Hurricane Florence: Typhoon Edges Closer With Life-Threatening Storm Surge
The outer reaches of Hurricane Florence began lashing coastal North Carolina with heavy winds and flooded roads on Thursday ahead of an expected landfall that will bring walls of water and lingering downpours to parts of the US East Coast.
The center of Florence, which has been downgraded to a Category 1 storm, is expected to hit North Carolina's southern coast on Friday, then drift southwest before moving inland on Saturday, enough time to drop as much as one meter of rain in some places, according to the National Hurricane Center.
An estimated 10 million people live in the storm's path, according to the US Weather Prediction Center, and coastal businesses and homes were boarded up in anticipation. More than one million people had been ordered to evacuate the coasts of North and South Carolina and Virginia and thousands moved to emergency shelters, officials said.
According to reports from Carolina Beach in North Carolina, the situation is going to intensify as the storm moves closer to the shore line.
Florence's maximum sustained winds were clocked on Thursday at 165 kilometers per hour after it was downgraded to a Category 2 on the five-step Saffir-Simpson scale, according to the NHC. The winds had been as high as 140 miles per hour (roughly 225kph) earlier in the week.
But North Carolina Governor Roy Cooper warned: "Don't relax, don't get complacent. Stay on guard. This is a powerful storm that can kill. Today the threat becomes a reality."
Some people who had rejected calls to evacuate the area in danger area took walks along the water as they tried to enjoy a few final hours of normalcy before Florence's fury arrived.
Sixteen kilometers away in the city of Wilmington, wind gusts were stirring up frothy white caps into the Cape Fear River.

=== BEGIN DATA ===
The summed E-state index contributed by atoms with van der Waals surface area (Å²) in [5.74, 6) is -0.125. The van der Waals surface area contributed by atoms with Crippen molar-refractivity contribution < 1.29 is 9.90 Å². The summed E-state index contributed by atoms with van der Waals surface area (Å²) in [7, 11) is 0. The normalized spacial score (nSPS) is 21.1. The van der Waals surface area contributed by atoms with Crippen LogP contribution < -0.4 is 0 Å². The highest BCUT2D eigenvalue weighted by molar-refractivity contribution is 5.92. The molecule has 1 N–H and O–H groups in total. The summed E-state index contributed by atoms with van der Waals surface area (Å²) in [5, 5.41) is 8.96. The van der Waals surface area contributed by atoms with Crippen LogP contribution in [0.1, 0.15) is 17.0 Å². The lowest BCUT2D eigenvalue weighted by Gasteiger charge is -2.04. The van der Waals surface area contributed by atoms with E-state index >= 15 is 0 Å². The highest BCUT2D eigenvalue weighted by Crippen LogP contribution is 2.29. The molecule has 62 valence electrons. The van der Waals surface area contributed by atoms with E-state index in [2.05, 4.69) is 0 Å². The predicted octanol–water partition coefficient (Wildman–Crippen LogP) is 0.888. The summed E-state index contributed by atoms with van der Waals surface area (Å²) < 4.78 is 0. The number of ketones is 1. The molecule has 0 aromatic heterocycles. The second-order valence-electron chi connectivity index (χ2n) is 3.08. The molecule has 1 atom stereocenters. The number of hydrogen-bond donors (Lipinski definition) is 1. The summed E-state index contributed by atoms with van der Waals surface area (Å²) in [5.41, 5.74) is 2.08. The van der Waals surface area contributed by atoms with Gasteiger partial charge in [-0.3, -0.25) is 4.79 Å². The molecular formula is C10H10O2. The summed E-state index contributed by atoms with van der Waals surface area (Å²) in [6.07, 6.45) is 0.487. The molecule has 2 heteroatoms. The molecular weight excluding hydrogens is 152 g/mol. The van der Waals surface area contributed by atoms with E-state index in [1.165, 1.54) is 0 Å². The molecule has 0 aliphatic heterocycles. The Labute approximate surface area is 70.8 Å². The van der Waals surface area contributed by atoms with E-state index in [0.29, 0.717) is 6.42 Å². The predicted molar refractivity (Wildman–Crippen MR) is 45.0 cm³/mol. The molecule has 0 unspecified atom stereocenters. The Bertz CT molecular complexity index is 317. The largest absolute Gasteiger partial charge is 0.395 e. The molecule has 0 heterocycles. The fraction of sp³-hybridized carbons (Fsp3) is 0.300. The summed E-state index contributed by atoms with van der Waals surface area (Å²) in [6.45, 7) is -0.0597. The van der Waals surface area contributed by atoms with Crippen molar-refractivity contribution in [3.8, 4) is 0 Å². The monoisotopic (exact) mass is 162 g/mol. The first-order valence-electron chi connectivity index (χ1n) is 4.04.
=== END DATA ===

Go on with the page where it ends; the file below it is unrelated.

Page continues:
"We're a little worried about the storm surge so we came down to see what the river is doing now," said Linda Smith, 67, a retired nonprofit director. "I am frightened about what’s coming. We just want prayers from everyone."
The storm's center was about 180km east of Wilmington, North Carolina, at 2pm local time (18:00 GMT) but tropical storm-strength winds and heavy rains already were hitting North Carolina's Outer Banks barrier islands. The main highway in the Outer Banks was closed in parts as seawater pushed in. Flooding from rain and rising rivers also was reported in New Bern.
Some 11,000 power outages have been reported in North Carolina.
The hurricane center also said the threat of tornadoes was increasing as the storm neared the shore.
Florence could bring wind-driven storm surges of seawater as high as four meters and NHC Director Ken Graham said on Facebook they could push in as far as three kilometers. Heavy rains were forecast to extend into the Appalachian mountains, affecting parts of Alabama, Tennessee, Kentucky, and West Virginia.
Source: News Agencies, Edited by website team